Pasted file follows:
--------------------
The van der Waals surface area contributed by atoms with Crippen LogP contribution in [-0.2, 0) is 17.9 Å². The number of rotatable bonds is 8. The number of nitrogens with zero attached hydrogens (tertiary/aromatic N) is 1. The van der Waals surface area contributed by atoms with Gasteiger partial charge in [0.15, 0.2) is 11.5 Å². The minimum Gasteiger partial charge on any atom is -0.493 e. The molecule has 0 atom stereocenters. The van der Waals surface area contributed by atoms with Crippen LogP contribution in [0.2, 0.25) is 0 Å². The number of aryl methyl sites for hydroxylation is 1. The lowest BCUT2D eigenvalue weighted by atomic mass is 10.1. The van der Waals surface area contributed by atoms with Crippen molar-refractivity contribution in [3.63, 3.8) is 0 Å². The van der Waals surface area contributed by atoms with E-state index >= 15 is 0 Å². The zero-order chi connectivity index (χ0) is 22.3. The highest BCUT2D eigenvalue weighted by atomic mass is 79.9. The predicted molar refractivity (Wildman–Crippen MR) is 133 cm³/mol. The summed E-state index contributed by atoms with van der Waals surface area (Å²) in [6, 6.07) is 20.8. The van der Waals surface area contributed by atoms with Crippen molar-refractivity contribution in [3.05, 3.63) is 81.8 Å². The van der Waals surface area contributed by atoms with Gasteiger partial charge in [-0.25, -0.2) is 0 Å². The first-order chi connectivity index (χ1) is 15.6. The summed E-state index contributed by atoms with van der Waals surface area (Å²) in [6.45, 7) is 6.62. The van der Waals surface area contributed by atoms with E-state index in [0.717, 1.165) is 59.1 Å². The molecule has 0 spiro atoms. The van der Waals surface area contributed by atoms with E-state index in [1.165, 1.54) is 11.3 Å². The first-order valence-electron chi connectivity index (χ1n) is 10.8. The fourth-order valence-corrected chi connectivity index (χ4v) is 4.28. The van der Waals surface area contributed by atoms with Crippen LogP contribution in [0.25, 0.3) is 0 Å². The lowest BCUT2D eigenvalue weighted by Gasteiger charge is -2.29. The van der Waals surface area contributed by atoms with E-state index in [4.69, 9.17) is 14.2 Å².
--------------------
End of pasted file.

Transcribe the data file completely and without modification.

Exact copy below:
The van der Waals surface area contributed by atoms with Crippen LogP contribution in [-0.2, 0) is 17.9 Å². The number of rotatable bonds is 8. The number of nitrogens with zero attached hydrogens (tertiary/aromatic N) is 1. The van der Waals surface area contributed by atoms with Gasteiger partial charge in [0.15, 0.2) is 11.5 Å². The minimum Gasteiger partial charge on any atom is -0.493 e. The molecule has 0 atom stereocenters. The van der Waals surface area contributed by atoms with Crippen LogP contribution in [0.2, 0.25) is 0 Å². The number of aryl methyl sites for hydroxylation is 1. The lowest BCUT2D eigenvalue weighted by atomic mass is 10.1. The van der Waals surface area contributed by atoms with Crippen molar-refractivity contribution in [3.63, 3.8) is 0 Å². The van der Waals surface area contributed by atoms with E-state index >= 15 is 0 Å². The zero-order chi connectivity index (χ0) is 22.3. The highest BCUT2D eigenvalue weighted by atomic mass is 79.9. The predicted molar refractivity (Wildman–Crippen MR) is 133 cm³/mol. The summed E-state index contributed by atoms with van der Waals surface area (Å²) in [6, 6.07) is 20.8. The van der Waals surface area contributed by atoms with Crippen molar-refractivity contribution in [3.05, 3.63) is 81.8 Å². The van der Waals surface area contributed by atoms with Gasteiger partial charge in [-0.25, -0.2) is 0 Å². The first-order chi connectivity index (χ1) is 15.6. The summed E-state index contributed by atoms with van der Waals surface area (Å²) in [6.45, 7) is 6.62. The van der Waals surface area contributed by atoms with E-state index in [0.717, 1.165) is 59.1 Å². The molecule has 0 spiro atoms. The van der Waals surface area contributed by atoms with E-state index in [1.165, 1.54) is 11.3 Å². The first-order valence-electron chi connectivity index (χ1n) is 10.8. The fourth-order valence-corrected chi connectivity index (χ4v) is 4.28. The van der Waals surface area contributed by atoms with Crippen LogP contribution in [0.25, 0.3) is 0 Å². The lowest BCUT2D eigenvalue weighted by Gasteiger charge is -2.29. The van der Waals surface area contributed by atoms with E-state index in [4.69, 9.17) is 14.2 Å².